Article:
Complications in Clinical Documentation Leading to Inaccurate Billing Codes

Clinical documentation is a need that threads through the entire lifecycle of an inpatient treatment episode. The clinical documentation specialist checks the documents of a patient before or within 24 to 28 hours of admission to assess various aspects of the patient’s condition, reviews documents every two to three days, during patient stay, to check their progress, accuracy and assign proper diagnosis related group (DRG). Based on assessment, the clinical documentation specialist also sends feedback to the physician who corrects things if necessary before the documentation is used for preparing reimbursement claims.

As is evident, clinical documentation requires extensive documentation of treatment procedures together with their relationship to be used for preparing reimbursement claims. Seen from a reimbursement claim standpoint, anything that’s not documented doesn’t exist and such are coding complexities that the presence or absence of any fact in documentation affects the choice of code later, making it either accurate or inaccurate. This has become more so since the expected implementation of ICD-10-CM.

ICD-10-CM is much more nuanced than ICD-9-CDM. Whereas ICD-9-CDM included 59 codes for diabetes, ICD-10-CM has more than 200 codes for it. Additionally, for diabetes, ICD-10-CM has added a new provision called ‘poorly controlled’ to the already existing provisions under ICD-9-CDM, controlled and uncontrolled.

Similarly, ICD-10-CM has also increased the number of categories for injuries to cover a larger set of possibilities and arrest the nuances of a wider range of physical specifications of an injury. For example, apart from various details to ascertain the character of an encounter, the ICD-10-CM requires the coder to code the size and depth of an injury. Also, ICD-10-CM contains multiple combination codes to account for relationships between various conditions. After wading through these details, it is not very pleasant to be reminded that the source of these codes is clinical documentation.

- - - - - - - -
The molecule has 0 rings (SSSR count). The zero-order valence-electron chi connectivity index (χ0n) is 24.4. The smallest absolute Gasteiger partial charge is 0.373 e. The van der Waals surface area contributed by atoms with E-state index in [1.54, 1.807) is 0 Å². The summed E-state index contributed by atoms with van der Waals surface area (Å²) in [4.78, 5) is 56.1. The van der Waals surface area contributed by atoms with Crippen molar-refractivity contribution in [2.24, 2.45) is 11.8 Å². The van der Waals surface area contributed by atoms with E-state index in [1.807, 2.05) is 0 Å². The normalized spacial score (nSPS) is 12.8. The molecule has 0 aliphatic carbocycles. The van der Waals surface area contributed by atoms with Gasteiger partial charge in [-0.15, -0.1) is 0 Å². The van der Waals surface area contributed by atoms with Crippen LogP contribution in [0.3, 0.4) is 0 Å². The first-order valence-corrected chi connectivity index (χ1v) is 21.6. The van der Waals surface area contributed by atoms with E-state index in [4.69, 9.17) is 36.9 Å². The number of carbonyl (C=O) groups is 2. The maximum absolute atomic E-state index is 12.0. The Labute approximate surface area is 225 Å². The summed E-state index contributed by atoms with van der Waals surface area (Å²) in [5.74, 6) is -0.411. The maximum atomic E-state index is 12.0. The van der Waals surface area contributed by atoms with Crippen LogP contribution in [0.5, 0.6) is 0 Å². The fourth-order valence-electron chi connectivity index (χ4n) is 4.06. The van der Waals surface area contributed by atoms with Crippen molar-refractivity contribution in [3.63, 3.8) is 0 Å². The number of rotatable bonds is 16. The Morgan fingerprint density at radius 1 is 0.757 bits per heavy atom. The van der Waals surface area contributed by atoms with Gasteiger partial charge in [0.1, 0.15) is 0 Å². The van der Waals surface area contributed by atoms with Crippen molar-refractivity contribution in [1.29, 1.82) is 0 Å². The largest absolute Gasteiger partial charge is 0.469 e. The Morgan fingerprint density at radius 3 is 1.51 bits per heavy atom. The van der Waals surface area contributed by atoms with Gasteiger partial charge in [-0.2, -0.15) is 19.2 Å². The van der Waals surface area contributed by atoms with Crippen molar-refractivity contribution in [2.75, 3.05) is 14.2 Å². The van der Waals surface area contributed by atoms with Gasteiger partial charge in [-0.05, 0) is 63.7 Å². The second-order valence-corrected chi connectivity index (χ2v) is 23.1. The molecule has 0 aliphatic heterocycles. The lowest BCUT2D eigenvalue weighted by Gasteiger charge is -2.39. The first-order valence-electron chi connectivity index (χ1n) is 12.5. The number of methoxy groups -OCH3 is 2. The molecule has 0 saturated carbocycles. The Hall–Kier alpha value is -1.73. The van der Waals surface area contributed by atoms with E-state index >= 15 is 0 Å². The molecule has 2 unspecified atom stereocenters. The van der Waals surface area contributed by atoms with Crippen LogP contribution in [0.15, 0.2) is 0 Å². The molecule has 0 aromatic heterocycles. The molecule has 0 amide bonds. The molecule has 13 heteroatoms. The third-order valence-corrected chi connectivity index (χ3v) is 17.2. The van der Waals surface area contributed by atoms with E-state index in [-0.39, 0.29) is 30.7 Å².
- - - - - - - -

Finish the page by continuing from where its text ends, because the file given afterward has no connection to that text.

Effective clinical documentation requires a grid-like structure underneath the day-to-day healthcare activities involved in an inpatient treatment episode which will arrest medical details, record them and pass them through various phases of the treatment terminating with the discharge of the patient. This process has to be a mix of human effort (to interact with various parties involved) and technology (to record details and facilitate coordination among various specialties – healthcare and otherwise – that interact during the course of a treatment).

MBC’s Revenue Management Consulting can help you with this by performing a thorough analysis of your revenue management cycle and lubricating various points of interaction it has with other areas of operation ensuring smooth flow of data. This involves identifying gaps in your process and addressing them by replacing, if necessary, old software applications with new ones, blocking areas of revenue leakage and identifying areas of staff training., the largest consortium of billers and coders in the US, has helped medical practices improve their finances by its Outsourced Billing and coding services which involve development of accurate electronic billing, intricate procedure coding, electronic filling of claims and a multi-layered application process – collectively resulting in reduced claim denials and enhanced core-business focus.